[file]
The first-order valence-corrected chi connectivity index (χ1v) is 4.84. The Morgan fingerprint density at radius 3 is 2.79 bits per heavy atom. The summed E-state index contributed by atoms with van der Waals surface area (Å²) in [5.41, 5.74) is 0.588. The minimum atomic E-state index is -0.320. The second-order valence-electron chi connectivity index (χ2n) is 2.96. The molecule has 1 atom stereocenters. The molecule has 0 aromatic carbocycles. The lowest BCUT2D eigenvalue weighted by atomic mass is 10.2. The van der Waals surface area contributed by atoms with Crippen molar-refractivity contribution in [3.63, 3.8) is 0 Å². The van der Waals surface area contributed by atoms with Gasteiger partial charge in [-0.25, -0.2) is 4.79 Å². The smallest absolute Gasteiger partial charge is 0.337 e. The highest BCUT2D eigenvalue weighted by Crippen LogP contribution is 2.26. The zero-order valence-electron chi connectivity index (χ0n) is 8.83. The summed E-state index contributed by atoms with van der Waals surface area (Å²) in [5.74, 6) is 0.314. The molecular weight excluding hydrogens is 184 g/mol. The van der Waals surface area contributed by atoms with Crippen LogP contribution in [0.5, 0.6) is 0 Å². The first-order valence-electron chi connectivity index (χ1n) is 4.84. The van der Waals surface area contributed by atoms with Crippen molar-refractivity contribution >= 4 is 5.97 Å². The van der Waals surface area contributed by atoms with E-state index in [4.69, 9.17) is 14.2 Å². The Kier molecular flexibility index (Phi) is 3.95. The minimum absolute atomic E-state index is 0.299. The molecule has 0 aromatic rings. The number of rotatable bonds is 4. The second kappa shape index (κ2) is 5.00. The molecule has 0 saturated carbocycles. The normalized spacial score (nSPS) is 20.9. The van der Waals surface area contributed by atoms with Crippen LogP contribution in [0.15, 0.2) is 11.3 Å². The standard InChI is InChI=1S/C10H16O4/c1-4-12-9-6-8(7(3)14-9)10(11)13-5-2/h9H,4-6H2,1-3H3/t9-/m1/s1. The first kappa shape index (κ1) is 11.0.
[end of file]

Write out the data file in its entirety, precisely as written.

The first-order valence-corrected chi connectivity index (χ1v) is 4.84. The Morgan fingerprint density at radius 3 is 2.79 bits per heavy atom. The summed E-state index contributed by atoms with van der Waals surface area (Å²) in [5.41, 5.74) is 0.588. The minimum atomic E-state index is -0.320. The second-order valence-electron chi connectivity index (χ2n) is 2.96. The molecule has 1 atom stereocenters. The molecule has 0 aromatic carbocycles. The lowest BCUT2D eigenvalue weighted by atomic mass is 10.2. The van der Waals surface area contributed by atoms with Crippen molar-refractivity contribution in [3.63, 3.8) is 0 Å². The van der Waals surface area contributed by atoms with Gasteiger partial charge in [-0.25, -0.2) is 4.79 Å². The smallest absolute Gasteiger partial charge is 0.337 e. The highest BCUT2D eigenvalue weighted by Crippen LogP contribution is 2.26. The zero-order valence-electron chi connectivity index (χ0n) is 8.83. The summed E-state index contributed by atoms with van der Waals surface area (Å²) in [5.74, 6) is 0.314. The molecular weight excluding hydrogens is 184 g/mol. The van der Waals surface area contributed by atoms with Crippen LogP contribution in [0.5, 0.6) is 0 Å². The first-order valence-electron chi connectivity index (χ1n) is 4.84. The van der Waals surface area contributed by atoms with Crippen molar-refractivity contribution >= 4 is 5.97 Å². The van der Waals surface area contributed by atoms with E-state index in [4.69, 9.17) is 14.2 Å². The Kier molecular flexibility index (Phi) is 3.95. The minimum absolute atomic E-state index is 0.299. The molecule has 0 aromatic rings. The number of rotatable bonds is 4. The second kappa shape index (κ2) is 5.00. The molecule has 0 saturated carbocycles. The normalized spacial score (nSPS) is 20.9. The van der Waals surface area contributed by atoms with Crippen LogP contribution in [0.15, 0.2) is 11.3 Å². The standard InChI is InChI=1S/C10H16O4/c1-4-12-9-6-8(7(3)14-9)10(11)13-5-2/h9H,4-6H2,1-3H3/t9-/m1/s1. The first kappa shape index (κ1) is 11.0.